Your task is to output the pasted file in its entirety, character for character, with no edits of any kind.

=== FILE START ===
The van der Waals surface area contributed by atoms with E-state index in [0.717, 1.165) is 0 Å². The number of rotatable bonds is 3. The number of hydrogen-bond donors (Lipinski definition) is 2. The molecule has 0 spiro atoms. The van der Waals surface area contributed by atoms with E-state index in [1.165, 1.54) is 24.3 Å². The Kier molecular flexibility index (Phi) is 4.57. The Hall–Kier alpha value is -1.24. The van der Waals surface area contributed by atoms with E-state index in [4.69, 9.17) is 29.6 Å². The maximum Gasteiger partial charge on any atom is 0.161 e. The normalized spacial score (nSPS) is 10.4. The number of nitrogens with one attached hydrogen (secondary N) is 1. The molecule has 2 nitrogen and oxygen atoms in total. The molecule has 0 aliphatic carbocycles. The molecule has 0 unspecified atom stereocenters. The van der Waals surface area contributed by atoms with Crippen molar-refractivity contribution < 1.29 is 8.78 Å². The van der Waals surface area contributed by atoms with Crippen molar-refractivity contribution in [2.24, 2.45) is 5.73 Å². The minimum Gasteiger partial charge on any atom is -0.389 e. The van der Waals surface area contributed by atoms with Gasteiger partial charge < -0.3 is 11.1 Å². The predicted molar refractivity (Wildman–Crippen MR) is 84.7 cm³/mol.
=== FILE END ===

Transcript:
The van der Waals surface area contributed by atoms with E-state index in [0.717, 1.165) is 0 Å². The number of rotatable bonds is 3. The number of hydrogen-bond donors (Lipinski definition) is 2. The molecule has 0 spiro atoms. The van der Waals surface area contributed by atoms with E-state index in [1.165, 1.54) is 24.3 Å². The Kier molecular flexibility index (Phi) is 4.57. The Hall–Kier alpha value is -1.24. The van der Waals surface area contributed by atoms with E-state index in [4.69, 9.17) is 29.6 Å². The maximum Gasteiger partial charge on any atom is 0.161 e. The normalized spacial score (nSPS) is 10.4. The number of nitrogens with one attached hydrogen (secondary N) is 1. The molecule has 2 nitrogen and oxygen atoms in total. The molecule has 0 aliphatic carbocycles. The molecule has 0 unspecified atom stereocenters. The van der Waals surface area contributed by atoms with Crippen molar-refractivity contribution < 1.29 is 8.78 Å². The van der Waals surface area contributed by atoms with Crippen molar-refractivity contribution in [2.24, 2.45) is 5.73 Å². The minimum Gasteiger partial charge on any atom is -0.389 e. The van der Waals surface area contributed by atoms with Gasteiger partial charge < -0.3 is 11.1 Å². The predicted molar refractivity (Wildman–Crippen MR) is 84.7 cm³/mol.